“I had a Disney princess tent with an air mattress in the underside for my eighth birthday,” she recalled. “I used to be alleged to be doing my homework, but I’d pop my head up and provides opinions.”
Midthunder’s father tried to provide some perspective on the barrage of images of Native Americans presented by mainstream culture. An enrolled member of the Fort Peck Sioux, he spent much of his childhood on the reservation. His own father worked for the Bureau of Indian Affairs, helping tribe members with paperwork.
“My dad was very intentional in showing me how, from way back, Native people have been shown in media,” she said.
“Prey” contains a largely Native American forged — including a formidable first-timer, Dakota Beavers, as Naru’s brother — and a producer, Jhane Myers, who’s Comanche and Blackfeet and advised the production extensively. These efforts at representation and authenticity hit home for Midthunder.
“Oftentimes in period pieces we’re boiled all the way down to a hyperspiritualized figure or this violent savage caricature,” she said. “It affects you if you infrequently see anybody who looks such as you or represents you. That does something to your psyche, where you wonder, like, ‘Oh, are we just not adequate? Or is that actually how people see us?’”
“Prey” is one in every of a variety of recent productions that prominently feature Native American actors, most notably the critically acclaimed show “Reservation Dogs.”
“It’s a richer, more diverse scene for Indigenous performers,” said Joanna Hearne, a professor on the University of Oklahoma specializing in Native American and global Indigenous film and media studies. “What we’re seeing, together with a surge in Indigenous performers on television, is more opportunities for these sorts of roles in studio genre movies, too.” She views Midthunder’s starring role in a studio film as a rare thing.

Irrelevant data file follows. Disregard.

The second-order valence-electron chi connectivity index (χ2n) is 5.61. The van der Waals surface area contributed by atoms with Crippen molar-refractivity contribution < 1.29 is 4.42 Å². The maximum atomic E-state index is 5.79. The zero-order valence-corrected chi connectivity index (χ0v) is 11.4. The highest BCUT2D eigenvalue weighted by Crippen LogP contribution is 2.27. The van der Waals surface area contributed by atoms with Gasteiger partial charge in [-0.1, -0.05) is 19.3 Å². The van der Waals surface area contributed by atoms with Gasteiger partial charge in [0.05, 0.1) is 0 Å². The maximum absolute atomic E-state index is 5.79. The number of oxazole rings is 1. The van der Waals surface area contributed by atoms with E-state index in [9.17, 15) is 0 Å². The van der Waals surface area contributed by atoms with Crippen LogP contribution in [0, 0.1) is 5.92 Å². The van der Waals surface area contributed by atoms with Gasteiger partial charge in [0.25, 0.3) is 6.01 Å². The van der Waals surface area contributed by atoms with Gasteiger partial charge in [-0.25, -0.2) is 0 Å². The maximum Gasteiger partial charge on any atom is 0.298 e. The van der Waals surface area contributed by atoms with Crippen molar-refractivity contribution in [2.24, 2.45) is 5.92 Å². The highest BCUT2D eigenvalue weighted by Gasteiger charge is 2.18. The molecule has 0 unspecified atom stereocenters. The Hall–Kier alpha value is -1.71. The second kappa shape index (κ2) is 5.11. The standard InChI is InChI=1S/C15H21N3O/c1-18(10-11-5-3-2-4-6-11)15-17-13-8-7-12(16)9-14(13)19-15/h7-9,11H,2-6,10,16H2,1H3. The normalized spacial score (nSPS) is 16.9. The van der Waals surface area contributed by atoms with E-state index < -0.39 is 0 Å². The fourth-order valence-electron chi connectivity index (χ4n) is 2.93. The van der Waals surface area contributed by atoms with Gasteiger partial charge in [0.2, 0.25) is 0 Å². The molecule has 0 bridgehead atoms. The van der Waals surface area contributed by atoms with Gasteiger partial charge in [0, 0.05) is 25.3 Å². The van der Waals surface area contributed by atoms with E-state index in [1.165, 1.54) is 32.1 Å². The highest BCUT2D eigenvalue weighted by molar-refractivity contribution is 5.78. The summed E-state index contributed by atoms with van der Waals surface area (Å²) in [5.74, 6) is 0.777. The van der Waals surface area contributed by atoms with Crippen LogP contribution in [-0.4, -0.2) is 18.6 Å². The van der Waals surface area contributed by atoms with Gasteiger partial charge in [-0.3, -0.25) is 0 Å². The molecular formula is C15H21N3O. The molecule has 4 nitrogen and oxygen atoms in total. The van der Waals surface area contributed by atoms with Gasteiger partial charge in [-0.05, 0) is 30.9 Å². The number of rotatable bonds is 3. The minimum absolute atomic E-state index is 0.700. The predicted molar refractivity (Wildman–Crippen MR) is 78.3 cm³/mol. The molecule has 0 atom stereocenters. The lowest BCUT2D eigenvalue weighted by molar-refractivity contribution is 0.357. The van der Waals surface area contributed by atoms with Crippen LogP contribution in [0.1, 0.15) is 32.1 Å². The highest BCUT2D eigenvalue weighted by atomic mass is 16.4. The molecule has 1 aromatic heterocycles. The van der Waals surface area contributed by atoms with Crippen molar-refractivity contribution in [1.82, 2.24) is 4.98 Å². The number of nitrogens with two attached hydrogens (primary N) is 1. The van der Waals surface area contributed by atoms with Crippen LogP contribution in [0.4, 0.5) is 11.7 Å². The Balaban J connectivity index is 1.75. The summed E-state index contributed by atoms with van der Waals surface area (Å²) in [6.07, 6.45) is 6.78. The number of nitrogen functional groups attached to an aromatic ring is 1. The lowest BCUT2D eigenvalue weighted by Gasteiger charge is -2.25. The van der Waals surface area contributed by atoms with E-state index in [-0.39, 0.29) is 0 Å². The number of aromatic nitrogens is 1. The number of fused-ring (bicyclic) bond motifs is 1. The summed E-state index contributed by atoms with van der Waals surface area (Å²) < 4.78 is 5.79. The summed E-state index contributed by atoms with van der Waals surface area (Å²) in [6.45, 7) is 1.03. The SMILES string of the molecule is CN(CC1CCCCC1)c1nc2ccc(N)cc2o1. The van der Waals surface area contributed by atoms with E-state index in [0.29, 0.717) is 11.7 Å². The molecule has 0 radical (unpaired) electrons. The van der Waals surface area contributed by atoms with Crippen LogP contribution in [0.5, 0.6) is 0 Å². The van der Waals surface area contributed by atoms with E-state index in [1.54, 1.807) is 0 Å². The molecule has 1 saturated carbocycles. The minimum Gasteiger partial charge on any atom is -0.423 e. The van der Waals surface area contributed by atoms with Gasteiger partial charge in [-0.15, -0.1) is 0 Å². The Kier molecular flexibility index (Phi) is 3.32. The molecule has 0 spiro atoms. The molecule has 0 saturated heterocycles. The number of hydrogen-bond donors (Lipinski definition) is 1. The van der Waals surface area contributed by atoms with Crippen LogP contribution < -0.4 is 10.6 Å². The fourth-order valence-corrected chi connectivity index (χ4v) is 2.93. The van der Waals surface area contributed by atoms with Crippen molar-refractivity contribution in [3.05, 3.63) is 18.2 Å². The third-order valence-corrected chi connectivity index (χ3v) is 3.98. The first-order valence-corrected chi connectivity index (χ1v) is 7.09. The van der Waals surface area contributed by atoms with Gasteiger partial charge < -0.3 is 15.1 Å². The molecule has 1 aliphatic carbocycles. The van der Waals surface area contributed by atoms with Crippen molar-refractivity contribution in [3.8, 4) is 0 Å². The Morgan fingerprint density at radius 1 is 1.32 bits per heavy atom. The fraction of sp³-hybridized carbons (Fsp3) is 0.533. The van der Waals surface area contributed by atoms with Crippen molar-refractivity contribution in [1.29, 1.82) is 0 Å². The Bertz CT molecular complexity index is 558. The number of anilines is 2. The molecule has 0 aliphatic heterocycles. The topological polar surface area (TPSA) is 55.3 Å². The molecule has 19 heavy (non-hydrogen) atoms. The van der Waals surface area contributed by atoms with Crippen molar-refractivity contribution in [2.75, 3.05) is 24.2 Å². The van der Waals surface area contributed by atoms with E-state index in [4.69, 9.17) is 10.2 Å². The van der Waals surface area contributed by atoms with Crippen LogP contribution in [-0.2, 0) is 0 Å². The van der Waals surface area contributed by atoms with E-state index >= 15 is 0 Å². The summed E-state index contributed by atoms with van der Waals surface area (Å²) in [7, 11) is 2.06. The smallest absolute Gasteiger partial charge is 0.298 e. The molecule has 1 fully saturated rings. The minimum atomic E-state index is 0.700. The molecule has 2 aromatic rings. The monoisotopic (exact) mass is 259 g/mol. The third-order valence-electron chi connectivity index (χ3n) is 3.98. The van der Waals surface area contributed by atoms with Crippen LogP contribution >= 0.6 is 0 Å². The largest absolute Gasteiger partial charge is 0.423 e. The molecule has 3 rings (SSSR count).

Still, said the performer Zahn McClarnon, who’s of Lakota and Irish descent, “We’re getting more opportunities as Native actors and actresses now than we did before.” The star of the AMC limited series “Dark Winds” who also appeared on “Reservation Dogs,” McClarnon noted that “a number of big networks and production firms and movie studios wouldn’t take the danger on hiring a lead actor.”
(The unique “Predator” casting bears out the longtime Hollywood dynamic of lead-supporting actor: Sonny Landham, a Seminole and Cherokee actor, played one in every of the ill-fated elite squad members led by the indomitable Schwarzenegger.)
Besides Midthunder’s starring role, “Prey” is notable for its use of language. The movie can be streamable not only in its original English, with some Comanche and French, but additionally in an all-Comanche version, dubbed by the forged members. (The French is spoken by a band of grungy trappers who figure prominently, and brutally, within the plot.)
But even before “Prey” premieres, Midthunder’s profession momentum shows no signs of stopping: She has reportedly been forged in “Avatar: The Last Airbender,” a live-action series on Netflix. Asked if there was anything she could say concerning the series, Midthunder chuckled and said: “Nothing that I may be talking about straight away.”
She saw parallels between her aspiring warrior in “Prey” and her own rise as a star. (“The metaphors are countless!”) But when she felt any pressure in any respect, she kept a cool head.
“I attempted to not take into consideration all that,” she said. “Whenever you get there and also you’re doing the work, you realize, every part just goes away.”